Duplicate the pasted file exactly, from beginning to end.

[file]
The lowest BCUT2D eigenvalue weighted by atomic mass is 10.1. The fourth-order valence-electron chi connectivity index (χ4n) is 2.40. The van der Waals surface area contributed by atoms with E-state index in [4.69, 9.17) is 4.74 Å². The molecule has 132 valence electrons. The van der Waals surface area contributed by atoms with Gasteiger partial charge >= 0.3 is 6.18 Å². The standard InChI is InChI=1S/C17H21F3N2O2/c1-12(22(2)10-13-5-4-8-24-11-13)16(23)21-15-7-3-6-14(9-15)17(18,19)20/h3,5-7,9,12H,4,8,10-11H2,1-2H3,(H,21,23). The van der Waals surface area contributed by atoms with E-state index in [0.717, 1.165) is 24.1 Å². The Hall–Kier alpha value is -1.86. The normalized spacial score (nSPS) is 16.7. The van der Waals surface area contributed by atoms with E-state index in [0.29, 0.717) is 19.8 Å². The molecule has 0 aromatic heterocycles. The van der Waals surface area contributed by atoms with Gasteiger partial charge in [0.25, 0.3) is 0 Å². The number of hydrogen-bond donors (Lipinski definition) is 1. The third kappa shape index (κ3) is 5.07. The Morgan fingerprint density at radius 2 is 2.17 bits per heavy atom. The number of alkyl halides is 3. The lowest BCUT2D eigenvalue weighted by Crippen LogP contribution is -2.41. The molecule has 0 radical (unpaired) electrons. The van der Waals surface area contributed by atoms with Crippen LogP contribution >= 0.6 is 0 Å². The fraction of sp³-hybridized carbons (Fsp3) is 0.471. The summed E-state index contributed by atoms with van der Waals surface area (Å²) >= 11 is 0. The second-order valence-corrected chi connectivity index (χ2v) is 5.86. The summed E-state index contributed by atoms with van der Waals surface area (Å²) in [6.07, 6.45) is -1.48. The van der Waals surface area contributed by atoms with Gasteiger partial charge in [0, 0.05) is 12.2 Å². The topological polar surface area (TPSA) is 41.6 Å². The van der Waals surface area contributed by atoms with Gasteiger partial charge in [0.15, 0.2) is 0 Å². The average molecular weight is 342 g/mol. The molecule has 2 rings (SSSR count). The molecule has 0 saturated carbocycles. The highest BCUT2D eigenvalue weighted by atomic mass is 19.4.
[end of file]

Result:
The lowest BCUT2D eigenvalue weighted by atomic mass is 10.1. The fourth-order valence-electron chi connectivity index (χ4n) is 2.40. The van der Waals surface area contributed by atoms with E-state index in [4.69, 9.17) is 4.74 Å². The molecule has 132 valence electrons. The van der Waals surface area contributed by atoms with Gasteiger partial charge >= 0.3 is 6.18 Å². The standard InChI is InChI=1S/C17H21F3N2O2/c1-12(22(2)10-13-5-4-8-24-11-13)16(23)21-15-7-3-6-14(9-15)17(18,19)20/h3,5-7,9,12H,4,8,10-11H2,1-2H3,(H,21,23). The van der Waals surface area contributed by atoms with E-state index in [0.717, 1.165) is 24.1 Å². The Hall–Kier alpha value is -1.86. The normalized spacial score (nSPS) is 16.7. The van der Waals surface area contributed by atoms with E-state index in [0.29, 0.717) is 19.8 Å². The molecule has 0 aromatic heterocycles. The van der Waals surface area contributed by atoms with Gasteiger partial charge in [0.25, 0.3) is 0 Å². The number of hydrogen-bond donors (Lipinski definition) is 1. The third kappa shape index (κ3) is 5.07. The Morgan fingerprint density at radius 2 is 2.17 bits per heavy atom. The number of alkyl halides is 3. The lowest BCUT2D eigenvalue weighted by Crippen LogP contribution is -2.41. The molecule has 0 radical (unpaired) electrons. The van der Waals surface area contributed by atoms with Crippen LogP contribution >= 0.6 is 0 Å². The fraction of sp³-hybridized carbons (Fsp3) is 0.471. The summed E-state index contributed by atoms with van der Waals surface area (Å²) >= 11 is 0. The second-order valence-corrected chi connectivity index (χ2v) is 5.86. The summed E-state index contributed by atoms with van der Waals surface area (Å²) in [6.07, 6.45) is -1.48. The van der Waals surface area contributed by atoms with Gasteiger partial charge in [0, 0.05) is 12.2 Å². The topological polar surface area (TPSA) is 41.6 Å². The van der Waals surface area contributed by atoms with Gasteiger partial charge in [0.15, 0.2) is 0 Å². The average molecular weight is 342 g/mol. The molecule has 2 rings (SSSR count). The molecule has 0 saturated carbocycles. The highest BCUT2D eigenvalue weighted by atomic mass is 19.4.